At 72 per cent, working class ‘C1/C2’ voters are more likely to think the government is behaving as though ‘it is one rule for them and another rule for everyone else’, while 69 per cent are more likely to say Mr Cummings is not telling the truth than voters overall. 

Amid fierce questioning from MPs at the committee hearing this afternoon, Mr Johnson was asked whether the government’s ‘moral authority’ had been compromised.

‘This has really been going on for several days now – in the media at least,’ he said.

‘I, of course, am deeply sorry for all the hurt and pain and anxiety that people have been going through throughout this period – this country has been going through a frankly most difficult time.

‘We are asking people to do quite exceptionally tough things, separating them from their families.’

Mr Johnson said he would not be adding to his previous comments on Mr Cummings and said the public wanted politicians to focus on ‘uniting our message’ and ‘focusing on their needs’.

Housing Secretary Robert Jenrick was clearly frustrated this morning as he was forced to defend the adviser during a tetchy interview on BBC Radio 4’s Today programme. 

Mr Jenrick said people were entitled to ‘do as Dominic Cummings chose to do’ if they could not find childcare.

‘If there are no other options, if you don’t have ready access to childcare, you can do as Dominic Cummings chose to do,’ he said.

‘The guidelines say you must do your best, but they appreciate that family life poses particular challenges and in order to protect you children you are allowed to exercise degree of personal judgement.’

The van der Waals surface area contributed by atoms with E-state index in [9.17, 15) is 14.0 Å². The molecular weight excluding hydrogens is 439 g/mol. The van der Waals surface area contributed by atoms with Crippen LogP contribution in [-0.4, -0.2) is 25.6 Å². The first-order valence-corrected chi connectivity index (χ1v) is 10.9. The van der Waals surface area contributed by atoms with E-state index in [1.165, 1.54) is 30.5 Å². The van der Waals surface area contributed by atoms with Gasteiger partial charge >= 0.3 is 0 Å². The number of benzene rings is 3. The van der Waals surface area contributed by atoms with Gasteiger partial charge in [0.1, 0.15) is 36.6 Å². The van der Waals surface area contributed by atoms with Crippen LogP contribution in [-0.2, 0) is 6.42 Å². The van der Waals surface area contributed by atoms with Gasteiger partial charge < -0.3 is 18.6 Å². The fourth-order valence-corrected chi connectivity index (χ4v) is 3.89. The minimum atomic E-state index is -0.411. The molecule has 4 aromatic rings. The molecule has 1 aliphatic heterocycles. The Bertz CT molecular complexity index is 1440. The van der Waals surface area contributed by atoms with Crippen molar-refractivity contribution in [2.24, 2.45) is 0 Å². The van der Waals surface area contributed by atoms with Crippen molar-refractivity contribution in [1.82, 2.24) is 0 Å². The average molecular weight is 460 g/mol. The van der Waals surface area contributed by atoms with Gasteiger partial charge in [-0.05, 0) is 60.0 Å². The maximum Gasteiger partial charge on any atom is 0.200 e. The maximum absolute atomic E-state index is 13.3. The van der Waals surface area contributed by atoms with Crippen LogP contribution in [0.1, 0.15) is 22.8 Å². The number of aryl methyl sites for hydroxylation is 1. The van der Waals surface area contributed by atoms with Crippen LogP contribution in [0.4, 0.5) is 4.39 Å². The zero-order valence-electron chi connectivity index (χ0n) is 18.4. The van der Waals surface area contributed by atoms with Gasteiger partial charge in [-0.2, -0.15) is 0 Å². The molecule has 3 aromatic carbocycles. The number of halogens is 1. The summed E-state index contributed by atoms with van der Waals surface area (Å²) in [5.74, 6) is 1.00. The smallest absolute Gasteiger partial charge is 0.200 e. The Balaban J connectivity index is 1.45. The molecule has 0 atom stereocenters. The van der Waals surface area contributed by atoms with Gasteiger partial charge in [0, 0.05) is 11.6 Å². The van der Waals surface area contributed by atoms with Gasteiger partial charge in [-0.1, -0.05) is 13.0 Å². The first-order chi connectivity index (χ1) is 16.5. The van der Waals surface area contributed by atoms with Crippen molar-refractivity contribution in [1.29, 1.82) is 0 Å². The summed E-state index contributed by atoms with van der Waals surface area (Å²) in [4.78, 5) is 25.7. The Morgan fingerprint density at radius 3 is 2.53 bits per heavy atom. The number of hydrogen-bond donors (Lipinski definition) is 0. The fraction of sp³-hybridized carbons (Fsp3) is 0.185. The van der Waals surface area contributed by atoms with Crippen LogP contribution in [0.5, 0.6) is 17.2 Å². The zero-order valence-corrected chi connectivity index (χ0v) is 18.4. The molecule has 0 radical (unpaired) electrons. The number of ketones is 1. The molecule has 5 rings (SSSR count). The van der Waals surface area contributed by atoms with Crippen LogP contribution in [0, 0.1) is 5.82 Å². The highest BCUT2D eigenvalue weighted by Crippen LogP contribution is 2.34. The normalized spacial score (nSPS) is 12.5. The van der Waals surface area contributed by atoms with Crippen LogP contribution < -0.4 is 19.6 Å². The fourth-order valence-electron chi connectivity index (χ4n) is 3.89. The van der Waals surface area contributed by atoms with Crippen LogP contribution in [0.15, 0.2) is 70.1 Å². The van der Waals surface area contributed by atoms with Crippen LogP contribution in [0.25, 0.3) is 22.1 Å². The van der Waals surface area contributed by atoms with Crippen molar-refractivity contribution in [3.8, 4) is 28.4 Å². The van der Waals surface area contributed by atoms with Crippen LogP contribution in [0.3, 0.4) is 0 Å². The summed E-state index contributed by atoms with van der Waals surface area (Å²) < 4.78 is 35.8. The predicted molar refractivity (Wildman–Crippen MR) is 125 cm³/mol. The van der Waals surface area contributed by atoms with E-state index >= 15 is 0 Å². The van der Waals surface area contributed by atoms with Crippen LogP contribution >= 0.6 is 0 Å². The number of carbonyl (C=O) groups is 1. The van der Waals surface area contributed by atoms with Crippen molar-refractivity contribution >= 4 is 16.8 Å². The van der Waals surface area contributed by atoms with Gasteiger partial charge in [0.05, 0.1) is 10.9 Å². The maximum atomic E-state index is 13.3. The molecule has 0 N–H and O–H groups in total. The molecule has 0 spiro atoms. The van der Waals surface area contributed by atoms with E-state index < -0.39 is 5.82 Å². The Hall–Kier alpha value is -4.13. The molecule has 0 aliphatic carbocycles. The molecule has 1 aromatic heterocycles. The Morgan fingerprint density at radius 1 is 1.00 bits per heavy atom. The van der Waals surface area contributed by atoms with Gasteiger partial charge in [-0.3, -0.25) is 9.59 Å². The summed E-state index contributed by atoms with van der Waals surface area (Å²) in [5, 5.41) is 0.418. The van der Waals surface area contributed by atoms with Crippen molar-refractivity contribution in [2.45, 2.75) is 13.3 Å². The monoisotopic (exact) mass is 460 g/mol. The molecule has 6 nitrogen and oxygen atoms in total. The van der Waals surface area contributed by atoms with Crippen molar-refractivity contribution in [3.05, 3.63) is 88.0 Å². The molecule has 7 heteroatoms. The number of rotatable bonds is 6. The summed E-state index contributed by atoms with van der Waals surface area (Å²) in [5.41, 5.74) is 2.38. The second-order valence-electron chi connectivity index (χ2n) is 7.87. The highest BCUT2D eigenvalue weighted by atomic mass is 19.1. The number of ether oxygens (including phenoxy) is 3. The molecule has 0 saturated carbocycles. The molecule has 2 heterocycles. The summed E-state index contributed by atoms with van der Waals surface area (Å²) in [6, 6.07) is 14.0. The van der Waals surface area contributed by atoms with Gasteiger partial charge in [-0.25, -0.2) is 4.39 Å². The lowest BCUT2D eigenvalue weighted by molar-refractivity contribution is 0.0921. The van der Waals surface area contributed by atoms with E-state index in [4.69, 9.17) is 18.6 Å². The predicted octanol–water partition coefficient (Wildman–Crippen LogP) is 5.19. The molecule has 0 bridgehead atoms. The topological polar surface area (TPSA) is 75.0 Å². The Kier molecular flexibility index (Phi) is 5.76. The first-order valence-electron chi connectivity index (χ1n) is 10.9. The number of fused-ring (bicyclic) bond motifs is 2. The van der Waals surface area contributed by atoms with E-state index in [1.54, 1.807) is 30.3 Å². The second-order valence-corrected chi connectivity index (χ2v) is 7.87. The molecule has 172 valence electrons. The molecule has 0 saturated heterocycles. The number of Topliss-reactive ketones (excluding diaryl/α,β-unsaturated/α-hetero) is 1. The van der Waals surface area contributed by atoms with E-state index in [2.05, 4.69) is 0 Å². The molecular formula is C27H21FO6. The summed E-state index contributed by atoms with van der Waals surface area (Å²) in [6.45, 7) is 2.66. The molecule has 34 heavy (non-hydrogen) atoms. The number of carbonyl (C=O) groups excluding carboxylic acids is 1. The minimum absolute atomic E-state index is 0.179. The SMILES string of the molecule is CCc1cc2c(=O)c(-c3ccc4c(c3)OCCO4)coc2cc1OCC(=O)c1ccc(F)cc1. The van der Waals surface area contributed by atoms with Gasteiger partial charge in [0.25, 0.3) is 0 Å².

Mr Jenrick also confirmed that a review into whether fines could be cancelled for thousands of people who travelled distances during lockdown – floated by Health Secretary Matt Hancock last night – was not happening. 

Dozens of Mr Johnson’s own MPs have now joined opposition politicians to demand that Mr Cummings is sacked, but the premier has flatly dismissed the calls. 

And Mr Kruger upped the ante by telling Newsnight that ‘one wing of our party is going collectively bonkers by comparing a four year old’s toilet break to the invasion of Suez’.

‘Appreciate the inbox and press are horrific but the PM is signalling (as he did with the sacking of 21 MPs last year – which appalled the same people in the parly party) that he’s serious.’

Mr Kruger said that Mr Johnson and Mr Cummings together were ‘why we won the 2019 election’.

‘An arguable minor infraction of lockdown rules is totally secondary to that,’ he said.

‘Also, No10 won’t budge, so calling for (Mr Cummings) to go is basically declaring no confidence in PM.’

Mr Johnson will be questioned by senior MPs over the coronavirus crisis on Wednesday as calls for his key adviser to resign continue to grow. 

But MPs on the Liaison Committee will only have a maximum of 20 minutes in a 90-minute session to probe the situation.  

Senior ministers have publicly expressed public support for the defiant adviser but a number of Cabinet members are unhappy at the situation. 

In other developments:

  • The number of jobs being bailed out by the government has hit a new high of 8.4million – plus 2.3million self-employed, according to new figures; 
  • Mr Hancock confirmed there could be ‘local lockdowns’ in future if the test and trace system identifies coronavirus hotspots
  • The government has ruled out cancelling fines for families travelling for childcare purposes during lockdown, despite Mr Hancock saying it would be reviewed;
  • A witness to the alleged lockdown breach by Mr Cummings said he has been interviewed by police
  • Mr Johnson said an independent inquiry into the origins of the coronavirus outbreak needs to take place

Four-fifths of parents would not have travelled for childcare, survey suggests 

More than 80 per cent of parents did not and would not have travelled for emergency childcare during the lockdown, a survey suggests.